(Before we start, I’m aware that I’m not supposed to turn nouns into verbs, but I did anyway. And this won’t be the last time.)
My little Weber charcoal grill has been a stalwart backyard companion, seeing me through several summers, many parties, and many more beers. He has served admirably, weathering harsh winters, falling branches, and admittedly too infrequent cleaning from me. He is as loyal as a grill can be, given that he can’t really move or talk or do much of anything to prove its loyalty.
He is a little small, and annoying to light, but that was all part of his charm. He’d often sear my food a little too aggressively, leaving me to pick off the black burny bits before serving anything to my guests. But he was a good grill, and it was easy to look past most of his shortcomings.
Most of them.
There comes a time in a man’s life where he has to admit: despite nice flavor, grilling with charcoal is a total pain in the ass.
It takes too long to heat up for someone as impatient as me, and you have a limited cooking window once the coals are aflame. You also have to store big bags of weird smelling black bricks that inevitably soot up your hands when you’re trying to spread them out correctly.
To that end, I caved. I bought a gas grill. A behemoth of a thing, really, but it’s shiny and sturdy and new.
To say goodbye to my little turtle of a Weber, I decided to grill up one of my (and my wife’s) favorites: Peanut Chicken Satay.
How to Make Inauthentic Peanut Chicken Satay:
This recipe is inauthentic because I neither 1) cut the chick up and put it on skewers as is the “satay” part of the name, nor 2) marinate the chicken properly beforehand. I used a basic salt-and-seasonings chicken brine, which is pretty not Thai.
Things you’ll need:
-Chicken (skinless breasts are best, but tenderloins would work too)
-Seasonings (unfortunately, Old Bay isn’t called for, but salt, mustard seeds, coriander, black pepper, and garlic are)
-Peanut sauce (Time permitting, you can make your own with peanut butter, soy sauce, vinegar, and chicken broth. Time did not permit, so I used House of Tsang Bangkok Padang Peanut Sauce that I found at Safeway)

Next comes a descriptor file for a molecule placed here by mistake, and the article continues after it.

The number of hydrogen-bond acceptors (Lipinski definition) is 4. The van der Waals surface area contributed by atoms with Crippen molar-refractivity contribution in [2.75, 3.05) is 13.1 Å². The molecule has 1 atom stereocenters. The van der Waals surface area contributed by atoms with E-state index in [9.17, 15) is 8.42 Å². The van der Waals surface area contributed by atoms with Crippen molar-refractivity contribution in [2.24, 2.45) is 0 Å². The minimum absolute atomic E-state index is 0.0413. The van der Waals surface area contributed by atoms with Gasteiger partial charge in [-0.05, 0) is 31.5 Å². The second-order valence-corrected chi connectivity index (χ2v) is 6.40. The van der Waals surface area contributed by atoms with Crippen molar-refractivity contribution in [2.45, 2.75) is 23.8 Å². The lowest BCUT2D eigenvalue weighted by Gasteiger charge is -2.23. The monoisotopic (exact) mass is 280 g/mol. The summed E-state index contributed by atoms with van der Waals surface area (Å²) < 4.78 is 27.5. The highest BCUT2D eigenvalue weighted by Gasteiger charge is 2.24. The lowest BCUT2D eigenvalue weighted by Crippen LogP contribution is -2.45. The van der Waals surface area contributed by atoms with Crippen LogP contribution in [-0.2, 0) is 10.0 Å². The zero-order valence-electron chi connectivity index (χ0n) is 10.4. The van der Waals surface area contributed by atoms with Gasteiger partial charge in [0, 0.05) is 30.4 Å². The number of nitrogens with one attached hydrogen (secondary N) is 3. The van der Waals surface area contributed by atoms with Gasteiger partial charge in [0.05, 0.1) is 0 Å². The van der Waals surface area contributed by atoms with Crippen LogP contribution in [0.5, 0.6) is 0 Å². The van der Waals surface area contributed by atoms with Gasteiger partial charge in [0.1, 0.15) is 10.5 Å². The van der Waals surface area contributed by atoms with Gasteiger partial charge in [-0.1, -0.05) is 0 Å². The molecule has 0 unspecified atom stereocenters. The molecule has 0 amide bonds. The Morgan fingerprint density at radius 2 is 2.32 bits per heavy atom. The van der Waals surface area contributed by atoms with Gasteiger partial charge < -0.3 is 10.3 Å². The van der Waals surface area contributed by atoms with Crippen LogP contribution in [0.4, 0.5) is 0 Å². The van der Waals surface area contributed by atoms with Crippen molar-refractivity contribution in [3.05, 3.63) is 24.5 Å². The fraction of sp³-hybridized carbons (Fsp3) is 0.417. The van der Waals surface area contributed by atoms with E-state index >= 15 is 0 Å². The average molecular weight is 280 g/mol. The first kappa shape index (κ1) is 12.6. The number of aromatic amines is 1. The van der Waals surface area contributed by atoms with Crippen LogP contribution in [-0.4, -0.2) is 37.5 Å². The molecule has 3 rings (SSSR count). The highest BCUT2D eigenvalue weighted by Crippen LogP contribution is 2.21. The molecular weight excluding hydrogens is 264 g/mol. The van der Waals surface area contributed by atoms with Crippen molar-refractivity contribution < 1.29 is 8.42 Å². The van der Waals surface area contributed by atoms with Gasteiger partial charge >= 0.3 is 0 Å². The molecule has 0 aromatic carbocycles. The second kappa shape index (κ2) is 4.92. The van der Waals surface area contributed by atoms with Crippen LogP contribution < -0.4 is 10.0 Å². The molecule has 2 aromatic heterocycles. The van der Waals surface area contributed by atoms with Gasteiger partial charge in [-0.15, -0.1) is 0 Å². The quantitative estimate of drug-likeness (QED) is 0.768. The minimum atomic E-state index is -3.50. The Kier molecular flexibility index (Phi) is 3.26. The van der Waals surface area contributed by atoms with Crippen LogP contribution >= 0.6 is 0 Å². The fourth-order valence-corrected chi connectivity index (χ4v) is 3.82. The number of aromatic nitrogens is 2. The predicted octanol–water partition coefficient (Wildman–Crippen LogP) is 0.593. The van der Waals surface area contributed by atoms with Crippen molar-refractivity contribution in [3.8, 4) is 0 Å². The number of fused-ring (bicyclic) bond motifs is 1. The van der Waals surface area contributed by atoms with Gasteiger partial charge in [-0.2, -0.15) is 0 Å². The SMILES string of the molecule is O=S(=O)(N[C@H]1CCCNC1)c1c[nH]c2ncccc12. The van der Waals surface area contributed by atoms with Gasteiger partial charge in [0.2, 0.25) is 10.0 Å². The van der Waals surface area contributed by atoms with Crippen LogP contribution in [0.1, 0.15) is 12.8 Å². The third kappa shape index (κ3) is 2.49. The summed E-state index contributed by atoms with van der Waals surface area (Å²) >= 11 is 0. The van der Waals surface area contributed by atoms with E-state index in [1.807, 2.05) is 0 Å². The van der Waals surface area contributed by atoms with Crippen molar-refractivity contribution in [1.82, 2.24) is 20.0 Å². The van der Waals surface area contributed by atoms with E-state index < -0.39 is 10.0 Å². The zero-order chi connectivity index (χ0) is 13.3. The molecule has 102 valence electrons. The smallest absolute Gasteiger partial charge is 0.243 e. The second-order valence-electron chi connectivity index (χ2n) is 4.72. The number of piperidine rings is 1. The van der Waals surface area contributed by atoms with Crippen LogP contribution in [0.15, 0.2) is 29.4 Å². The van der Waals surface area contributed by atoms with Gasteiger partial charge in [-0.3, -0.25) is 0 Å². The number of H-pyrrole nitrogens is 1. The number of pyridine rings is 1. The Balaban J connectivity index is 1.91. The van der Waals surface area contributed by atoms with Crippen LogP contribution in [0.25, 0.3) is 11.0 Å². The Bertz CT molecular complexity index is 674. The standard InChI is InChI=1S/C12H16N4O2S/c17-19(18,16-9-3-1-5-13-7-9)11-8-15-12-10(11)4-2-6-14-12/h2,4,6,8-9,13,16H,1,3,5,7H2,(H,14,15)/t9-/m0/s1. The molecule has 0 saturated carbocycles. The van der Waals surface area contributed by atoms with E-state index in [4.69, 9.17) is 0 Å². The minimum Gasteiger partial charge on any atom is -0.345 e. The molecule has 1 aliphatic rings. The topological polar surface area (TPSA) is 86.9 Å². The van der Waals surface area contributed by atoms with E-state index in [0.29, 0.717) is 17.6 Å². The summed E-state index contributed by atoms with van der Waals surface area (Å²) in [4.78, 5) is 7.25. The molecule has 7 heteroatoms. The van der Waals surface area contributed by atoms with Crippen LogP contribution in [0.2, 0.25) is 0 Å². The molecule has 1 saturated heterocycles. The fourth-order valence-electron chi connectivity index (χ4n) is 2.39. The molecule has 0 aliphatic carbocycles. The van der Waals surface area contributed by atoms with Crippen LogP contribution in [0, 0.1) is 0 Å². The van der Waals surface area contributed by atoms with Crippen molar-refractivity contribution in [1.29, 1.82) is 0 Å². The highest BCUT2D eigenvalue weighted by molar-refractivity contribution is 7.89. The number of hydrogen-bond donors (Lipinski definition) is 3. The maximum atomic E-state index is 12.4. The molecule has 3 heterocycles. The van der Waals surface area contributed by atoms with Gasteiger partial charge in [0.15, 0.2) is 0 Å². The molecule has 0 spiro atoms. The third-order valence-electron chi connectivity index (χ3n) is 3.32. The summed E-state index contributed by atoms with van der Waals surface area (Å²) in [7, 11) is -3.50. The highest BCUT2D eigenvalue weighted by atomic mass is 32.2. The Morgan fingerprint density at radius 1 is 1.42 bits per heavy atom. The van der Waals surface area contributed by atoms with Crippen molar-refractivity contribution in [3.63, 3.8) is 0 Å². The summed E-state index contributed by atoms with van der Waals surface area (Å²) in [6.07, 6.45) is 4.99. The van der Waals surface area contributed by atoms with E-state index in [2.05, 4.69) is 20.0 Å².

-A grill and grill accessories
-A sauce brush
-Beer (Sam Adams Summer Ale makes another strong appearance)
Step 1: Brine your chicken
This is a technique I picked up from a fancy Williams Sonoma grilling book. The concept is deceptively simple: soak your chicken in seasoned brine so it retains its moisture on the grill. Making the brine is super easy: just dump a bunch of water, salt, mustard seeds, coriander, black pepper, and garlic into a bowl (or freezer bag, like I did) and then add your chicken. No need to measure amounts, just add a lot of each thing, but make sure there is more water than anything else. Let it sit around for a few hours to really soak up all the tasty goodness.
2: Prep the grill
Chicken is a fickle meat. It burns quickly and dries out without warning. A big mistake a lot of green-grillers make is allowing their poultry to sit over open flame while it cooks. Doing so will quickly render your chicken rubbery at best and burned at worst.
The solution is indirect heat. Arrange your charcoals so that they only take up half of the grill. This will give you two areas to work with: direct heat over the coals, and indirect heat…not over the coals.
Step 3: Chicken + grill = ??
While you’re waiting for the coals to heat up, remove your chicken from the brine and use some paper towels to pat them down. Removing the excess water will keep the grill from smoking and also make the chicken sear better when you drop it on the direct heat.
When the coals are ready (very, very hot, white around the edges, glowy in the middle) briefly place the chicken over the direct heat for 2 minutes. Flip and repeat for another 2 minutes on the other side.
Step 4: Sauce!
Let the chicken cook for about 10 minutes with the lid on, letting all of the juicy brine cook the chicken from the inside out. No need to flip yet, there will be time to flip out later.
Pour your sauce all over the chicken, but try not to spill it into the coals, as that could cause smoke, which will mar the flavor of your meat. Use a sauce brush to spread it evenly on the breasts to ensure maximum spicy peanut coverage.
Let the sauce cook a little bit, then flip the chicken. Learn from my mistake, and don’t leave it too long, or the sauce can and will burn. If it does, brush some more sauce over top of it and hope no one notices.
Step 5: Serve with scalloped potatoes and peas
And you’re done. Enjoy the spicy flavors against the juicy (presumably perfectly cooked by now) chicken!
With that, I say farewell to my little grill and hope his time out to pasture is relaxing and flare-up free.
Just for the record, here is his replacement (4 burner, 45,000 BTU, propane):